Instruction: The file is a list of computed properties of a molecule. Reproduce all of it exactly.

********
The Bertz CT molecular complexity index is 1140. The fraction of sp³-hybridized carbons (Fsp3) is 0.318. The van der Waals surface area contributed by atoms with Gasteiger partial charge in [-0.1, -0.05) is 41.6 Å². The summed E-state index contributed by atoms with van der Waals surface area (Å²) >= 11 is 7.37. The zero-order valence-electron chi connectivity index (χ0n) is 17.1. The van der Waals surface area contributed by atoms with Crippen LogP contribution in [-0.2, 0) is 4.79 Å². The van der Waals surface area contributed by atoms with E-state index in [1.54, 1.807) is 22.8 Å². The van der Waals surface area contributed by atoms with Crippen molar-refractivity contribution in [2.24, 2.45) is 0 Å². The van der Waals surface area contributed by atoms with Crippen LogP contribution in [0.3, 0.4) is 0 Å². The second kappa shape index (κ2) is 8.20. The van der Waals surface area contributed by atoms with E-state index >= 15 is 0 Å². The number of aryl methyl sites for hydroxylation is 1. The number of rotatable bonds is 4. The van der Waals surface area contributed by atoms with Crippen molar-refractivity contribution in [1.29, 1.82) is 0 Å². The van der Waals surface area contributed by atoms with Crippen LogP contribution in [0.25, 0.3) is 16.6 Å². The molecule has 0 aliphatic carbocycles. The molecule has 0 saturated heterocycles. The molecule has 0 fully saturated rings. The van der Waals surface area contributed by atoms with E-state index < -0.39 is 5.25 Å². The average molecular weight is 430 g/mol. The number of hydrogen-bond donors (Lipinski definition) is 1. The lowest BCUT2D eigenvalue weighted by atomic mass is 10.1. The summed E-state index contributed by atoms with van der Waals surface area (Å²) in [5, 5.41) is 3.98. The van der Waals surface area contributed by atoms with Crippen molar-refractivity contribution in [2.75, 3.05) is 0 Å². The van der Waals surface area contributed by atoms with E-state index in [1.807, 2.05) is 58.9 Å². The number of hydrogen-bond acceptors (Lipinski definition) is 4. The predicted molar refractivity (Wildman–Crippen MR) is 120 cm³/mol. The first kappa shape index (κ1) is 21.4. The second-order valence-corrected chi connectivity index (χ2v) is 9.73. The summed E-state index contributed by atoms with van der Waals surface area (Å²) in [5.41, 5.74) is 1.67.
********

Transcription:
The Bertz CT molecular complexity index is 1140. The fraction of sp³-hybridized carbons (Fsp3) is 0.318. The van der Waals surface area contributed by atoms with Gasteiger partial charge in [-0.1, -0.05) is 41.6 Å². The summed E-state index contributed by atoms with van der Waals surface area (Å²) >= 11 is 7.37. The zero-order valence-electron chi connectivity index (χ0n) is 17.1. The van der Waals surface area contributed by atoms with Crippen LogP contribution in [-0.2, 0) is 4.79 Å². The van der Waals surface area contributed by atoms with E-state index in [1.54, 1.807) is 22.8 Å². The van der Waals surface area contributed by atoms with Crippen molar-refractivity contribution in [2.24, 2.45) is 0 Å². The van der Waals surface area contributed by atoms with Crippen LogP contribution in [0.3, 0.4) is 0 Å². The second kappa shape index (κ2) is 8.20. The van der Waals surface area contributed by atoms with E-state index >= 15 is 0 Å². The number of aryl methyl sites for hydroxylation is 1. The number of rotatable bonds is 4. The van der Waals surface area contributed by atoms with Crippen molar-refractivity contribution in [1.29, 1.82) is 0 Å². The van der Waals surface area contributed by atoms with Crippen LogP contribution in [0.25, 0.3) is 16.6 Å². The molecule has 0 aliphatic carbocycles. The molecule has 0 saturated heterocycles. The molecule has 0 fully saturated rings. The van der Waals surface area contributed by atoms with E-state index < -0.39 is 5.25 Å². The average molecular weight is 430 g/mol. The number of hydrogen-bond donors (Lipinski definition) is 1. The lowest BCUT2D eigenvalue weighted by atomic mass is 10.1. The summed E-state index contributed by atoms with van der Waals surface area (Å²) in [5, 5.41) is 3.98. The van der Waals surface area contributed by atoms with Crippen molar-refractivity contribution in [2.75, 3.05) is 0 Å². The van der Waals surface area contributed by atoms with E-state index in [1.807, 2.05) is 58.9 Å². The number of hydrogen-bond acceptors (Lipinski definition) is 4. The predicted molar refractivity (Wildman–Crippen MR) is 120 cm³/mol. The first kappa shape index (κ1) is 21.4. The second-order valence-corrected chi connectivity index (χ2v) is 9.73. The summed E-state index contributed by atoms with van der Waals surface area (Å²) in [5.41, 5.74) is 1.67.